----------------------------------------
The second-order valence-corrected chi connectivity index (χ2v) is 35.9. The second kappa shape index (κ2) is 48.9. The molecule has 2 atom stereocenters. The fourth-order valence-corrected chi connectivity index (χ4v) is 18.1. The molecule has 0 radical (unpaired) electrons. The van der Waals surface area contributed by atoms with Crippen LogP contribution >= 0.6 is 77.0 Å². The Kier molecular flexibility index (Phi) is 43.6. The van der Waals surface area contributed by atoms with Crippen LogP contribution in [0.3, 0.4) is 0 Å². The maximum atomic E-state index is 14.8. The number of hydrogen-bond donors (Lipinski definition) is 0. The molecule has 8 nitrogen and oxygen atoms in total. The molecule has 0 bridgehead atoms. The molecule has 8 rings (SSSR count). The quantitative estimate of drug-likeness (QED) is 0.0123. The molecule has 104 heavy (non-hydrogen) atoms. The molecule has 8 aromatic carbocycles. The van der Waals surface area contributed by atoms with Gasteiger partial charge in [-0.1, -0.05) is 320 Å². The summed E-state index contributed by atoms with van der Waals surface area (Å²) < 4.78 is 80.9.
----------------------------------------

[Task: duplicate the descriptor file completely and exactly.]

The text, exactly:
The second-order valence-corrected chi connectivity index (χ2v) is 35.9. The second kappa shape index (κ2) is 48.9. The molecule has 2 atom stereocenters. The fourth-order valence-corrected chi connectivity index (χ4v) is 18.1. The molecule has 0 radical (unpaired) electrons. The van der Waals surface area contributed by atoms with Crippen LogP contribution >= 0.6 is 77.0 Å². The Kier molecular flexibility index (Phi) is 43.6. The van der Waals surface area contributed by atoms with Crippen LogP contribution in [0.3, 0.4) is 0 Å². The maximum atomic E-state index is 14.8. The number of hydrogen-bond donors (Lipinski definition) is 0. The molecule has 8 nitrogen and oxygen atoms in total. The molecule has 0 bridgehead atoms. The molecule has 8 rings (SSSR count). The quantitative estimate of drug-likeness (QED) is 0.0123. The molecule has 104 heavy (non-hydrogen) atoms. The molecule has 8 aromatic carbocycles. The van der Waals surface area contributed by atoms with Gasteiger partial charge in [-0.1, -0.05) is 320 Å². The summed E-state index contributed by atoms with van der Waals surface area (Å²) < 4.78 is 80.9.